On Friday February 14, the Center for African Studies and the Center for Global Islamic Studies hosted a Baraza with Marloes Janson (University of London). Dr. Janson is a reader in the Department of Anthropology and Sociology. Her publications include: “Studying Religious Pluralism in Yorubaland: A Tribute to J.D.Y. Peel.” Religion and Society: Advances in Research (2017); “The Spiritual Highway: Religious World Making in Megacity Lagos.” Material Religion: The Journal of Objects, Art and Belief (co-author, 2016); and Islam, Youth, and Modernity in the Gambia: The Tablighi Jama’at (2013).
Dr. Janson’s lecture, “‘Moses is Jesus and Jesus is Muhammad’ – The Chrislam Movement in Nigeria” focused on the concept of religious pluralism. Religious pluralism describes when religious practitioners engage in multiple religions at the same site. This concept offers a fresh perspective on religions in a multi-faith setting, and Chrislam—Dr. Janson’s focus of study—is an example of this. During her research in Gambia, Dr. Janson interviewed youth who had encountered Chrislam preachers from Nigeria. After trying to find such preachers in Gambia, she went to Nigeria where she conducted nine months of ethnographic research.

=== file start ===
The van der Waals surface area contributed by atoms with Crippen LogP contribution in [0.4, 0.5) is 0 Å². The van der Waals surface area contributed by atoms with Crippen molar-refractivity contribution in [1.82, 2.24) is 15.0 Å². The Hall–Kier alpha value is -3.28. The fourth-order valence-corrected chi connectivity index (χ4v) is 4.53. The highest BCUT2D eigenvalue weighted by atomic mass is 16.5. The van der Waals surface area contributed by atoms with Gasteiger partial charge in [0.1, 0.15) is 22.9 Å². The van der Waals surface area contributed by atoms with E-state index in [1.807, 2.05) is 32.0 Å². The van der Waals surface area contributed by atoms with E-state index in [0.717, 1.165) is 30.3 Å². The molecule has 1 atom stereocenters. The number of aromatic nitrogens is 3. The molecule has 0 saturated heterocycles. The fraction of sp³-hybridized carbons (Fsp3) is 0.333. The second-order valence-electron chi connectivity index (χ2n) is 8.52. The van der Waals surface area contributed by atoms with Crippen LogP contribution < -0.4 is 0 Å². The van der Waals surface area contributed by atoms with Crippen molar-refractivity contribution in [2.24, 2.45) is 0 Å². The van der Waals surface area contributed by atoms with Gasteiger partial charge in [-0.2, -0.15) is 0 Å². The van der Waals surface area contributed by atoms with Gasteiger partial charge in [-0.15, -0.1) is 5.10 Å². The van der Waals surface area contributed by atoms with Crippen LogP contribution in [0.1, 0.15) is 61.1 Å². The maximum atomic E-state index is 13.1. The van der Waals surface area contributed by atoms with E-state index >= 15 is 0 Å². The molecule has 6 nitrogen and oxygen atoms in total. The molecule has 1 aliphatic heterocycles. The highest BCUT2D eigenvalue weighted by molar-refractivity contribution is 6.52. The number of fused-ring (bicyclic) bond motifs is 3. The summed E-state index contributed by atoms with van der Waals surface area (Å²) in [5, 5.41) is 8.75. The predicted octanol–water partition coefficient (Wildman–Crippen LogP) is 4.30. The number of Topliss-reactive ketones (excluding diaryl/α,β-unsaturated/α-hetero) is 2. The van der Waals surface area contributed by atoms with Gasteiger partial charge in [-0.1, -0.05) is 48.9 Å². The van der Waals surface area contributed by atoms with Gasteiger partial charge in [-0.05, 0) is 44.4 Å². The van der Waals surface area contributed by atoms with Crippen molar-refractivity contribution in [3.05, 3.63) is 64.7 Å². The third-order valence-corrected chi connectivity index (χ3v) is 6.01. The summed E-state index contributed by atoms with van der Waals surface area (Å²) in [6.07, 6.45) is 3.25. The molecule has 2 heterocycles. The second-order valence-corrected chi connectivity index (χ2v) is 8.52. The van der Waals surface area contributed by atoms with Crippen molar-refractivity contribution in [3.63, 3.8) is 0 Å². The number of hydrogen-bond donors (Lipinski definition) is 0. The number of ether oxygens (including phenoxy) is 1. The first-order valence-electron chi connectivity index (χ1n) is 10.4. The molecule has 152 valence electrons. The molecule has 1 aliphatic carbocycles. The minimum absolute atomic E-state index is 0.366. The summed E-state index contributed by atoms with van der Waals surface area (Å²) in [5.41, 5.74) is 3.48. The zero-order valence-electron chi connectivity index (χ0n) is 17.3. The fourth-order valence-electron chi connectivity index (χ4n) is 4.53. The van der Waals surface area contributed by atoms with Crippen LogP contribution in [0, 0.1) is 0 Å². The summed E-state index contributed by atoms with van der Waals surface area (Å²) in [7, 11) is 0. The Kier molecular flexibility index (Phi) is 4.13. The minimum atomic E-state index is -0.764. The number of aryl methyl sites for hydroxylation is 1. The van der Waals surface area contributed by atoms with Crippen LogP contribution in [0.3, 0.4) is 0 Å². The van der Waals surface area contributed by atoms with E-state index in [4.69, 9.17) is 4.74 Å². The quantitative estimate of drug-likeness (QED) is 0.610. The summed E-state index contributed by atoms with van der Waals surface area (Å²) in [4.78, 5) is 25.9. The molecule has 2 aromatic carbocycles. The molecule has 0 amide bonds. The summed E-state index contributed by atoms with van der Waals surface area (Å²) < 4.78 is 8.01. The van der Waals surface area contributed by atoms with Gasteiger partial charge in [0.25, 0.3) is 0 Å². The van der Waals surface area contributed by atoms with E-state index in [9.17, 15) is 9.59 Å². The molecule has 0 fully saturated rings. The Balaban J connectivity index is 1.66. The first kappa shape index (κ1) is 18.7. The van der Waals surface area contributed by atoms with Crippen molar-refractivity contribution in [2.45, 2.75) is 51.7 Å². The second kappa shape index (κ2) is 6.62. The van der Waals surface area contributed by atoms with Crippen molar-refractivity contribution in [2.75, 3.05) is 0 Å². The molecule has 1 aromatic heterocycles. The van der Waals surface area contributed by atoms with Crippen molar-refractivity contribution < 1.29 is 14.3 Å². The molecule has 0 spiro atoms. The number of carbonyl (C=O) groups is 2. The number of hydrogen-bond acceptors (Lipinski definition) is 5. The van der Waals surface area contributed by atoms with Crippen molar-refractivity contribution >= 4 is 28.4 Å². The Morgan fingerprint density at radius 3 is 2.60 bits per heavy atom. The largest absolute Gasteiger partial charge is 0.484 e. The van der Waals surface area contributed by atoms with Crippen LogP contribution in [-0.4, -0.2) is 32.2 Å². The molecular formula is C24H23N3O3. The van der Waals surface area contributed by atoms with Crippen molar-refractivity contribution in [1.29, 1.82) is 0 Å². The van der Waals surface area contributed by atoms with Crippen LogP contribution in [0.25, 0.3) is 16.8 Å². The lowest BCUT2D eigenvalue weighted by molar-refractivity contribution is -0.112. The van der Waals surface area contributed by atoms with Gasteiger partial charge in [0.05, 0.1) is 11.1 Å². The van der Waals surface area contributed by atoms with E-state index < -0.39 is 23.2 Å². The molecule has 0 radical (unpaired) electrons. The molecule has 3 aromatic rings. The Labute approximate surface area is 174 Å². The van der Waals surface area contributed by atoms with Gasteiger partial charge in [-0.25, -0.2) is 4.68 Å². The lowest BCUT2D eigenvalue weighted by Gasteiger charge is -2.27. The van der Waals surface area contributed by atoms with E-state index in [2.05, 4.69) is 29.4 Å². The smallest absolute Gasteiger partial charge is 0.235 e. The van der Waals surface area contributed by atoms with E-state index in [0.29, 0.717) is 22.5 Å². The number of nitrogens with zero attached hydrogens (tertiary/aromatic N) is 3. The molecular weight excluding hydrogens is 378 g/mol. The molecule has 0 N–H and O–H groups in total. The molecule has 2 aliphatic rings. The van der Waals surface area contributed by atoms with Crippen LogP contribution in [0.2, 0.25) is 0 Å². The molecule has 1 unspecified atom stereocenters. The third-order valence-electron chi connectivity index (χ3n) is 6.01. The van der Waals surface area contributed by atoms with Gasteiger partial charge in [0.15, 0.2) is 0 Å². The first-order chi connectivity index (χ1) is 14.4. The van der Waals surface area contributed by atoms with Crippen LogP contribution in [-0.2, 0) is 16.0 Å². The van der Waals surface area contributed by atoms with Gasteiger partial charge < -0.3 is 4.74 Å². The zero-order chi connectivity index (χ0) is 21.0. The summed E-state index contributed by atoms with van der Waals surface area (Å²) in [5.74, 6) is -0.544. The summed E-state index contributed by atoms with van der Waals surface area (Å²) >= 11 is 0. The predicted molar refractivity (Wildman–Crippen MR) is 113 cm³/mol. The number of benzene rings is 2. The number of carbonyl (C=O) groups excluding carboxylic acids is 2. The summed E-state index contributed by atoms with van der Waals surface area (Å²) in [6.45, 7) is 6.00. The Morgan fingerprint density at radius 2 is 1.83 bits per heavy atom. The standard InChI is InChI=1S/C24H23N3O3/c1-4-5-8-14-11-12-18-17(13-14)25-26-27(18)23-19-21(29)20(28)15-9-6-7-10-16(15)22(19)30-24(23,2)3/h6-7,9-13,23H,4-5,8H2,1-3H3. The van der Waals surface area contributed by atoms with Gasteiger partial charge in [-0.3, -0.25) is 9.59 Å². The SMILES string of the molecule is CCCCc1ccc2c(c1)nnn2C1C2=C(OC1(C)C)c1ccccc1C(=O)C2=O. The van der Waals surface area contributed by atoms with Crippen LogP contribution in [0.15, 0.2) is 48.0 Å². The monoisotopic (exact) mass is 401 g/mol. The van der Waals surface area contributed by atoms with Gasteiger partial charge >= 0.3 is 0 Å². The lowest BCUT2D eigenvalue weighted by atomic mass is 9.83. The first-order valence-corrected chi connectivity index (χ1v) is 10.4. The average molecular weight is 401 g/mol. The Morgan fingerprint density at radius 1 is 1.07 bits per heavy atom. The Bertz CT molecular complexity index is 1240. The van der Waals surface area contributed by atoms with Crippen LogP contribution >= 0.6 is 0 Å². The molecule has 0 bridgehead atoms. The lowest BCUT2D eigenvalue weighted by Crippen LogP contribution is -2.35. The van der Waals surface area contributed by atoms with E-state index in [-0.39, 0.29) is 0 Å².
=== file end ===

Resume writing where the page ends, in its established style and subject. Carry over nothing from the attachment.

She noted that the dynamics of Christian-Muslim encounters are still not fully understood. Largely they are approached as religious conflicts or interfaith dialogues. Dr. Janson has found that both approaches take religious boundaries for granted. Her research asked three key questions: (1) How can we conceptualize processes of religious mixing without falling into the pitfall of assuming an essentialized purity, as is the case with much work on syncretism (2) Which alternative concepts are available to examine the dynamics of multi-religious fields? And (3) What difference does it make to take multiplicity as the default?
Using ethnographic vignettes, Dr. Janson’s lecture detailed how participation in religious events for both Christian and Islam faiths works within the community. She noted that shared culture and ethnicity makes co-existence and shared religious practices possible and accepted in Yorubaland. Respondents had a pragmatic approach to religion, which she found to be characteristic of the Chrislam movement. Some of this she attributes to the failure of the Nigerian state to provide welfare to citizens. Thus, religious movements like Chrislam seek to provide economic and social support to followers in this void.